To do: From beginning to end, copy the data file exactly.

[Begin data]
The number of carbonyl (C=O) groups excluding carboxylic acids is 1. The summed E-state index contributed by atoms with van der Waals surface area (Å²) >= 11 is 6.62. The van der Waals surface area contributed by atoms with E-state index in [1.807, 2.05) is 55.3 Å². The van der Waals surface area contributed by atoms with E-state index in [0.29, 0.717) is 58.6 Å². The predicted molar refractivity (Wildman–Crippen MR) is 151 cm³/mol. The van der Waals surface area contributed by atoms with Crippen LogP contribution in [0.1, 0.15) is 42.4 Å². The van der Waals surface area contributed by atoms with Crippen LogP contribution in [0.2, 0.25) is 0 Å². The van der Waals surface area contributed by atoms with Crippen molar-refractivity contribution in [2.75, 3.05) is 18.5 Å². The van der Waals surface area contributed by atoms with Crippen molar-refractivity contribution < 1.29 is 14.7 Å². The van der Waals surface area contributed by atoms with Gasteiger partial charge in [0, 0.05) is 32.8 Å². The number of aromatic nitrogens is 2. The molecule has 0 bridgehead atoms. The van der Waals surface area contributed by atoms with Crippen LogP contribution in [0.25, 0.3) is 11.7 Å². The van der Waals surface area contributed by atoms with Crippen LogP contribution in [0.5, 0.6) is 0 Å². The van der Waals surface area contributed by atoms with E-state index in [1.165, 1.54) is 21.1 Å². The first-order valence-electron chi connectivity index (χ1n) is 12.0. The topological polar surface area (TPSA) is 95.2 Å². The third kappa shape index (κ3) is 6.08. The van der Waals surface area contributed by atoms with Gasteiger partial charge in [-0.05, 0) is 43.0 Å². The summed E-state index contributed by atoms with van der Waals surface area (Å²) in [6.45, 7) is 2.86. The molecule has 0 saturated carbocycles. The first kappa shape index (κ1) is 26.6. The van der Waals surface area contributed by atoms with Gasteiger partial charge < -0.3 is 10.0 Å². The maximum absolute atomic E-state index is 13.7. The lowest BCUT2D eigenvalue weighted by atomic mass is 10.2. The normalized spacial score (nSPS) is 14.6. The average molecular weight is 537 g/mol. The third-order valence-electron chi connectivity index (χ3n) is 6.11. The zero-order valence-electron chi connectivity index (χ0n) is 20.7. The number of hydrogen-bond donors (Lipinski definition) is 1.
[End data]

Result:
The number of carbonyl (C=O) groups excluding carboxylic acids is 1. The summed E-state index contributed by atoms with van der Waals surface area (Å²) >= 11 is 6.62. The van der Waals surface area contributed by atoms with E-state index in [1.807, 2.05) is 55.3 Å². The van der Waals surface area contributed by atoms with E-state index in [0.29, 0.717) is 58.6 Å². The predicted molar refractivity (Wildman–Crippen MR) is 151 cm³/mol. The van der Waals surface area contributed by atoms with Crippen LogP contribution in [0.1, 0.15) is 42.4 Å². The van der Waals surface area contributed by atoms with Crippen LogP contribution in [0.2, 0.25) is 0 Å². The van der Waals surface area contributed by atoms with Crippen molar-refractivity contribution in [2.75, 3.05) is 18.5 Å². The van der Waals surface area contributed by atoms with Crippen molar-refractivity contribution < 1.29 is 14.7 Å². The van der Waals surface area contributed by atoms with Gasteiger partial charge in [0, 0.05) is 32.8 Å². The number of aromatic nitrogens is 2. The molecule has 0 bridgehead atoms. The van der Waals surface area contributed by atoms with Crippen LogP contribution in [0.25, 0.3) is 11.7 Å². The van der Waals surface area contributed by atoms with Crippen LogP contribution in [0.5, 0.6) is 0 Å². The van der Waals surface area contributed by atoms with E-state index in [1.165, 1.54) is 21.1 Å². The first-order valence-electron chi connectivity index (χ1n) is 12.0. The topological polar surface area (TPSA) is 95.2 Å². The third kappa shape index (κ3) is 6.08. The van der Waals surface area contributed by atoms with Gasteiger partial charge in [-0.05, 0) is 43.0 Å². The summed E-state index contributed by atoms with van der Waals surface area (Å²) in [6.45, 7) is 2.86. The molecule has 0 saturated carbocycles. The first kappa shape index (κ1) is 26.6. The van der Waals surface area contributed by atoms with Gasteiger partial charge < -0.3 is 10.0 Å². The maximum absolute atomic E-state index is 13.7. The lowest BCUT2D eigenvalue weighted by atomic mass is 10.2. The normalized spacial score (nSPS) is 14.6. The average molecular weight is 537 g/mol. The third-order valence-electron chi connectivity index (χ3n) is 6.11. The zero-order valence-electron chi connectivity index (χ0n) is 20.7. The number of hydrogen-bond donors (Lipinski definition) is 1.